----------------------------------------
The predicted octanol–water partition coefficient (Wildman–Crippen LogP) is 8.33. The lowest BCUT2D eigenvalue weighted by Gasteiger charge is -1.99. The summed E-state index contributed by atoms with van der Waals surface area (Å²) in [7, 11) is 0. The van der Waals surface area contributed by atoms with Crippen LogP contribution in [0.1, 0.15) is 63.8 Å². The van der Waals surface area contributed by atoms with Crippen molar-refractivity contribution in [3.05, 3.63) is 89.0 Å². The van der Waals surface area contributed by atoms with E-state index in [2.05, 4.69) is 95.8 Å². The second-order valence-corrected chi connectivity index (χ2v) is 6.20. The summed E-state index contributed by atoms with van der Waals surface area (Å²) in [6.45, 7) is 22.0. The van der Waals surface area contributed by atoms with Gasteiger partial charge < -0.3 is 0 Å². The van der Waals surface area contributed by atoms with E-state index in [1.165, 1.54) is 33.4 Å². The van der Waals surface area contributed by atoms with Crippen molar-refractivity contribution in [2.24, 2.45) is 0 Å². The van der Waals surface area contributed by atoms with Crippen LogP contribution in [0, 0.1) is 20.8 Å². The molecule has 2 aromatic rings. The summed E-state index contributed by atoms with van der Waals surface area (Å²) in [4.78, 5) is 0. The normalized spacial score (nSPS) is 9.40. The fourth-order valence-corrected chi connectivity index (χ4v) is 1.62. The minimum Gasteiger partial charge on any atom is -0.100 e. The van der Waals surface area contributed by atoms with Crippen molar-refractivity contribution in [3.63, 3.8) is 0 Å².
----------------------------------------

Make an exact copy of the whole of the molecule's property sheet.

The predicted octanol–water partition coefficient (Wildman–Crippen LogP) is 8.33. The lowest BCUT2D eigenvalue weighted by Gasteiger charge is -1.99. The summed E-state index contributed by atoms with van der Waals surface area (Å²) in [7, 11) is 0. The van der Waals surface area contributed by atoms with Crippen LogP contribution in [0.1, 0.15) is 63.8 Å². The van der Waals surface area contributed by atoms with Crippen molar-refractivity contribution in [3.05, 3.63) is 89.0 Å². The van der Waals surface area contributed by atoms with E-state index in [2.05, 4.69) is 95.8 Å². The second-order valence-corrected chi connectivity index (χ2v) is 6.20. The summed E-state index contributed by atoms with van der Waals surface area (Å²) in [6.45, 7) is 22.0. The van der Waals surface area contributed by atoms with Gasteiger partial charge < -0.3 is 0 Å². The van der Waals surface area contributed by atoms with E-state index in [1.165, 1.54) is 33.4 Å². The van der Waals surface area contributed by atoms with Crippen molar-refractivity contribution in [2.24, 2.45) is 0 Å². The van der Waals surface area contributed by atoms with Crippen LogP contribution in [0, 0.1) is 20.8 Å². The molecule has 2 aromatic rings. The summed E-state index contributed by atoms with van der Waals surface area (Å²) in [4.78, 5) is 0. The normalized spacial score (nSPS) is 9.40. The fourth-order valence-corrected chi connectivity index (χ4v) is 1.62. The minimum Gasteiger partial charge on any atom is -0.100 e. The van der Waals surface area contributed by atoms with Crippen molar-refractivity contribution in [3.63, 3.8) is 0 Å².